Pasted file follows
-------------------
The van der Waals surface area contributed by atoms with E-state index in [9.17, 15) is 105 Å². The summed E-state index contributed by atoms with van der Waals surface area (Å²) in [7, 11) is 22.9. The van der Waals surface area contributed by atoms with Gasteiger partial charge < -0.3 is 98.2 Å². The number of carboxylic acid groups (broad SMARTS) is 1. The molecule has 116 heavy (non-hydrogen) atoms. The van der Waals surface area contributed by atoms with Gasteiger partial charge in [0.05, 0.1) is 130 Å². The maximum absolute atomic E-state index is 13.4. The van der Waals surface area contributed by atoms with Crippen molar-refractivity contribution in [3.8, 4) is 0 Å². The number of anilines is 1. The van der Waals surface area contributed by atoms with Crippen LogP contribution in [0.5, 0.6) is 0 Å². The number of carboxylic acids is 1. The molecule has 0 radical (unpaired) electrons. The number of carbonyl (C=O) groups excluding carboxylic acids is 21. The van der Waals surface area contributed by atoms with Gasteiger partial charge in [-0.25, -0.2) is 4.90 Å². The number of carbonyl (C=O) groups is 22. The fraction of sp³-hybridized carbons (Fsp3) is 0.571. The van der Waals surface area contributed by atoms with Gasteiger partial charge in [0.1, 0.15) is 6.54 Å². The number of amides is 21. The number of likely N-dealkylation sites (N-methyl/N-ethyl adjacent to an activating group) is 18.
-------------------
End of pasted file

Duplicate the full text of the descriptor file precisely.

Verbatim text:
The van der Waals surface area contributed by atoms with E-state index in [9.17, 15) is 105 Å². The summed E-state index contributed by atoms with van der Waals surface area (Å²) in [7, 11) is 22.9. The van der Waals surface area contributed by atoms with Gasteiger partial charge < -0.3 is 98.2 Å². The number of carboxylic acid groups (broad SMARTS) is 1. The molecule has 116 heavy (non-hydrogen) atoms. The van der Waals surface area contributed by atoms with Gasteiger partial charge in [0.05, 0.1) is 130 Å². The maximum absolute atomic E-state index is 13.4. The van der Waals surface area contributed by atoms with Crippen molar-refractivity contribution in [3.8, 4) is 0 Å². The number of anilines is 1. The van der Waals surface area contributed by atoms with Crippen LogP contribution in [0.5, 0.6) is 0 Å². The number of carboxylic acids is 1. The molecule has 0 radical (unpaired) electrons. The number of carbonyl (C=O) groups excluding carboxylic acids is 21. The van der Waals surface area contributed by atoms with Gasteiger partial charge in [-0.25, -0.2) is 4.90 Å². The number of carbonyl (C=O) groups is 22. The fraction of sp³-hybridized carbons (Fsp3) is 0.571. The van der Waals surface area contributed by atoms with Gasteiger partial charge in [0.1, 0.15) is 6.54 Å². The number of amides is 21. The number of likely N-dealkylation sites (N-methyl/N-ethyl adjacent to an activating group) is 18.